The essential issue in the Hawking paradox boils down to quantum 'entanglement'. Here we explain the notion of entangled states.
We had seen that the vacuum is not really empty in quantum theory. Because of the uncertainty principle, every once in a while there can be a 'quantum fluctuation', which will cause a pair of particles to be created.
We can also imagine a quantum fluctuation in which the positron appeared on the left, and the electron on the right
In quantum mechanics, different configurations are called different states. Thus the above figures represent two different allowed states of the electron and the positron: one where the electron is on the left, and one where the positron is on the left.
Entangled states :   Now we recall a basic fact about quantum theory: if two different states are allowed, then so is their sum. In the present case this sum would give the state
What does such a state mean? In this state, is the electron on the left or on the right?
The answer is the following:
(a) There is a 50% probability that the electron is on the left, and a 50% probability that it is on the right. This is all we can say about the position of the electron. Similarly, there is a 50% chance that the positron on the left and a 50% chance that it is on the right.
(b) But we can actually say more when we talk about both the particles together: if the electron is on the left, then the positron is sure to be on the right, and if the electron is on the right, then the positron will be on the left. Thus the positions of the two particles are 'correlated'.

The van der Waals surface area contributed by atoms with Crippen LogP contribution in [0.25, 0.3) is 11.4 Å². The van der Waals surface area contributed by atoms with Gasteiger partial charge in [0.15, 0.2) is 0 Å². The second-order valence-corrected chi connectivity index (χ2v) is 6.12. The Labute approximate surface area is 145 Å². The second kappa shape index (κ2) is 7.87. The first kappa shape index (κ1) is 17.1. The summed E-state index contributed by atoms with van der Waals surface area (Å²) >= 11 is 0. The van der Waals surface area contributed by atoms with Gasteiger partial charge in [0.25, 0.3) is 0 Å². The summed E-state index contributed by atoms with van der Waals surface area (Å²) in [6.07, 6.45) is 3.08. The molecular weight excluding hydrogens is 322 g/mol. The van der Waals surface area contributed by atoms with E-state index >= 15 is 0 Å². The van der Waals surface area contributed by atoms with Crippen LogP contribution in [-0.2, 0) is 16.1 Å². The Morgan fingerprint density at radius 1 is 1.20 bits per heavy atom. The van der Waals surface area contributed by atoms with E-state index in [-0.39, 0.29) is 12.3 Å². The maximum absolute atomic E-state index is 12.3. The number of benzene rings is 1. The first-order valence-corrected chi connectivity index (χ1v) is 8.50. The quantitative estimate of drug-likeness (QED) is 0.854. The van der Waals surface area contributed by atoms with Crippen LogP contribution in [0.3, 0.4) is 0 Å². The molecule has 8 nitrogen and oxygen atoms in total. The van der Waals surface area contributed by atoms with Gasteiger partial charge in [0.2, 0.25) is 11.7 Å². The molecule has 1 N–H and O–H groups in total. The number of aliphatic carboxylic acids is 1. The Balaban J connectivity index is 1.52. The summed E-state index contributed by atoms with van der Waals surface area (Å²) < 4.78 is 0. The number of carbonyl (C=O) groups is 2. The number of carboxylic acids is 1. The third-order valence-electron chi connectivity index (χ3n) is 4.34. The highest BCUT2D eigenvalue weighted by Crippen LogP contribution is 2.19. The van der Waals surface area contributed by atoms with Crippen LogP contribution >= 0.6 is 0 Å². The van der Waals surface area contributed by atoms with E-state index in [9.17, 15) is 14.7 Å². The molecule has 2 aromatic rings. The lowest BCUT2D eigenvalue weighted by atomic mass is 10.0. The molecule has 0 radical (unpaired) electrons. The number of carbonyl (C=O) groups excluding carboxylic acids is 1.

Such states are called 'entangled states'. In this example, the state of the electron is 'entangled' with the state of the positron. This entanglement is encoded in the if statement involved in the description of the state: if the electron is on the left, then the positron is on the right, and if the electron is on the right, then the positron is on the left. It makes no sense to describe the state of the electron by itself.
The state created by vacuum fluctuations is indeed a state of this entangled kind. Let us now see what this implies for the black hole problem.
Importance for the black hole problem :   We have seen that vacuum fluctuations produce particle pairs near the horizon. One member of the pair is inside, and one outside.
Suppose for concreteness that particles making up the pair are an electron and a positron. Is the electron inside the horizon, or is the positron inside the horizon?
From what we have seen about entangled states, we can guess that the state we will get is an entangled state of the form
Thus the electron is inside if the positron is outside, and the positron is inside if the electron is outside.
This observation is very important for the following reason. Suppose someone were to say: "I don't care about what happens inside the horizon. I live far from the black hole, so I care only about the particles that are far outside the horizon."
We can see however that such an attitude would be inconsistent. One member of the Hawking pair is far outside the hole, having escaped as 'Hawking radiation'. The person outside must be concerned with the state of this particle. But the state of this outer particle makes no sense by itself: the outer particle is an electron if the inner one is a positron, and it is a positron if the inner one is an electron. So we are forced to consider also the state of the particle which is inside the horizon.
We will see that this fact has crucial consequences for the physics of black holes.